Well... I'm not sure how things are around your area, but in NE FL there aren't ANY jobs for low-time pilots (500TT or less) these days. I scored about the only thing around about 6 months ago (flying traffic watch) and that still required me to have 250PIC. I did luck out with a job flying sky-divers for a bit but that was a super-sketchy operation and I didn't stick around for long. Most places that do skydiving ops require at a bare minimum 700TT and prefer 1,000 etc... I only had a foot in the door because one of the dive-masters was a childhood friend of mine. All of the jobs that would hire wet-commercial pilots have upped their minimums because the pool of pilots has become so much larger. There are no more pilots going to the airlines with 400 -700 hours and they are taking/staying with the jobs that would of been available to low-timers. Get your CFI. It wasn't something that I was totally floored on at first either but it has been a rewarding process and I have learned way more than in any other part of my training. Not to mention that it will open some doors for you as far as jobs. I've talked to many chief pilots at different 91 ops and its usually something like this, "Well, we prefer 500 to 700TT minimums but we will hire guys with a CFI or II with much lower time". So even if you don't want to instruct, it still helps a lot. It shows you are willing to go the extra mile and that you take your profession serious. (Not that those of you without a CFI don't take it serious).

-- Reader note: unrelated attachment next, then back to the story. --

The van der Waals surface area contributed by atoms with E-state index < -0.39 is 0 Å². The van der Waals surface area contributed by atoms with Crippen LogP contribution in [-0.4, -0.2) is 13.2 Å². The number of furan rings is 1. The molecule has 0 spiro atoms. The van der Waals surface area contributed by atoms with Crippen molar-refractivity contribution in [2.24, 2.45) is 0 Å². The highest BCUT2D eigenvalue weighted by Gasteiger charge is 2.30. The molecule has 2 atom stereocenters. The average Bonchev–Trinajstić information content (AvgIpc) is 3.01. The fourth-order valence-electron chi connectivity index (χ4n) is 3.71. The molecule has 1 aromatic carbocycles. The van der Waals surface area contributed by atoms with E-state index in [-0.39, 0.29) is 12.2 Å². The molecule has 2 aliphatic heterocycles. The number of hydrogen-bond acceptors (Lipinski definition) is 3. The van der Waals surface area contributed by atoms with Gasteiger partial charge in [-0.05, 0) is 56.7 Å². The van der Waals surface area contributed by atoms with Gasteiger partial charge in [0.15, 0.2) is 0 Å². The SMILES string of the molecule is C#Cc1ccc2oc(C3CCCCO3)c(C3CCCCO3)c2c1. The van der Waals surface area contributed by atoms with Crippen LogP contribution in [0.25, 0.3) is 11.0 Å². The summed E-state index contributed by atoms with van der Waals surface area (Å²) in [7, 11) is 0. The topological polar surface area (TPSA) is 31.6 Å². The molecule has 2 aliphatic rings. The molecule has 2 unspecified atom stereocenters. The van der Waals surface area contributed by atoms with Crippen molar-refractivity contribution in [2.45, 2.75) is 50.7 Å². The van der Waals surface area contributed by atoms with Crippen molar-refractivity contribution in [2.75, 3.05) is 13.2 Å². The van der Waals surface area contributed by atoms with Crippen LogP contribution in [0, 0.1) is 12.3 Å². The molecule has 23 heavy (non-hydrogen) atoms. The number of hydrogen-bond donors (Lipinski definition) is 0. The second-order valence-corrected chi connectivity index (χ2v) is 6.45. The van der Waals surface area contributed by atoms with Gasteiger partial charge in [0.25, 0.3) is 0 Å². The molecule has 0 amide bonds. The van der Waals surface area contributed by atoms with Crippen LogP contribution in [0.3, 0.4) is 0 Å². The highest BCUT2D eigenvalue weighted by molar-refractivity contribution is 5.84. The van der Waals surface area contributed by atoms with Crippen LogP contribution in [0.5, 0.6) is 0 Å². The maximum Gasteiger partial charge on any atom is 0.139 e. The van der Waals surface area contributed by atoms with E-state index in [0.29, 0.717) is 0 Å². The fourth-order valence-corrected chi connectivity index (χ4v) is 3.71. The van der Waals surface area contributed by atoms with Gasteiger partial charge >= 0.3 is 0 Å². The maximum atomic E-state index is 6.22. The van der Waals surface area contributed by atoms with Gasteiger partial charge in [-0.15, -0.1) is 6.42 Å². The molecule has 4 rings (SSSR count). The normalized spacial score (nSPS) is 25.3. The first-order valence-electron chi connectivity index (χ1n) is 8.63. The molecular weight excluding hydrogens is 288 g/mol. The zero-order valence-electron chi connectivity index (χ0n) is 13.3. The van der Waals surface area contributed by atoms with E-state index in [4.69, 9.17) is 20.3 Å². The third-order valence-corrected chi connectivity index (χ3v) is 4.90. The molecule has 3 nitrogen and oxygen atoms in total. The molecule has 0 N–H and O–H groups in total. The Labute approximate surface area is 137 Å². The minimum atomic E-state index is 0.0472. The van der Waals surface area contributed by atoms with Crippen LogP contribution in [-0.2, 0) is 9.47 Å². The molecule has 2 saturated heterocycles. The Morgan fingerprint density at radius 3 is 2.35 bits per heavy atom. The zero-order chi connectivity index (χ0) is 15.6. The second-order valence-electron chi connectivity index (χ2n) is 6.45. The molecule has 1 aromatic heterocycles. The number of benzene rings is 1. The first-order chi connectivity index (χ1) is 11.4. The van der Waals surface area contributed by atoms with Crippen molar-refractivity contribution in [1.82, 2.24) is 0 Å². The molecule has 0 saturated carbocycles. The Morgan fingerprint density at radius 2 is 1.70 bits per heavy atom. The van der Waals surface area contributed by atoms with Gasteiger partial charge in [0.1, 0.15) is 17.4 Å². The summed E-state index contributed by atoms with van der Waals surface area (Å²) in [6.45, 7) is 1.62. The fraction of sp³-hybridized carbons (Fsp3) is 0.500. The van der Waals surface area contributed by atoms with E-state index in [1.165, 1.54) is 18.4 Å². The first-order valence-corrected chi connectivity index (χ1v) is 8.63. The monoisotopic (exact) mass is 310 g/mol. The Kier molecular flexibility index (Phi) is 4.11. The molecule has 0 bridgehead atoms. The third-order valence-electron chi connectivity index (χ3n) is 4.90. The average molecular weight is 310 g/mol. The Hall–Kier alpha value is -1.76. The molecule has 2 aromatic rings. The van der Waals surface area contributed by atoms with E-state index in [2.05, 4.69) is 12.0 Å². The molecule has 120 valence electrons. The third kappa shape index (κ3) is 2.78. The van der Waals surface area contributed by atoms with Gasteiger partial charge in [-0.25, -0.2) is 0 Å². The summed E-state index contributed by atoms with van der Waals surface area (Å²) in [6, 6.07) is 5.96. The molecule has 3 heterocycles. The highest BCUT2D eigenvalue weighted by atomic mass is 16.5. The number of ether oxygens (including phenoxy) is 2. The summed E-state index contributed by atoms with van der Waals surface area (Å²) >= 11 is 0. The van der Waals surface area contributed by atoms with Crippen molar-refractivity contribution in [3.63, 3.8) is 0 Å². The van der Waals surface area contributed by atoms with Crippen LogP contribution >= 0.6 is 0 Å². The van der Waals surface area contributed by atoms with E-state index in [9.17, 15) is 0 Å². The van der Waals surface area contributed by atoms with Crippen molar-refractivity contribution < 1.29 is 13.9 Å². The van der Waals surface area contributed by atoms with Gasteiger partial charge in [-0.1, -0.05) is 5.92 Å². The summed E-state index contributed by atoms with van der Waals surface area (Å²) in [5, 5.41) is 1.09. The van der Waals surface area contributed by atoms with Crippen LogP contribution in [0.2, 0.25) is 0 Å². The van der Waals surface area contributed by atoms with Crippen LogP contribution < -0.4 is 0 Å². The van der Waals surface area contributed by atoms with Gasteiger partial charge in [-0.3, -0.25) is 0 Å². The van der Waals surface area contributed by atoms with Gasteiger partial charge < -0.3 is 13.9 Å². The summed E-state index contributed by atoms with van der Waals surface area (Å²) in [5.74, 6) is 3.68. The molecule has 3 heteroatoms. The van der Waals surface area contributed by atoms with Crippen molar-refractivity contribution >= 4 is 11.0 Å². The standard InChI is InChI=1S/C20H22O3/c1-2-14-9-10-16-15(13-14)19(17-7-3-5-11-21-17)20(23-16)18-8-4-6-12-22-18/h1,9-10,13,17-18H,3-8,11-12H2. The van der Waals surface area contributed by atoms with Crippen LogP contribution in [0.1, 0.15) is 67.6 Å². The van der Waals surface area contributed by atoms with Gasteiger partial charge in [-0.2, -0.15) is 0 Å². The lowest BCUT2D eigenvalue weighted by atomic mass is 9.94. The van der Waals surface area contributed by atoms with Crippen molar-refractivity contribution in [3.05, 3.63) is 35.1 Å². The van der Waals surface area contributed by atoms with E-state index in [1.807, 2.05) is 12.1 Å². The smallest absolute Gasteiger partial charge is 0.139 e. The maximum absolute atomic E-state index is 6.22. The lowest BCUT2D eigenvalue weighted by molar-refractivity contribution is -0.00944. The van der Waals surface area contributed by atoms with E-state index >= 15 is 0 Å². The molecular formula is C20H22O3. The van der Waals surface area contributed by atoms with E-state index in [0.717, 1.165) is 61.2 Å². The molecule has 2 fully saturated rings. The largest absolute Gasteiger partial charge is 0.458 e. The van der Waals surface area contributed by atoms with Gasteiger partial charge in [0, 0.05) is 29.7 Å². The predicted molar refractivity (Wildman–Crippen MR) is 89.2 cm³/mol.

A150K

Well-Known Member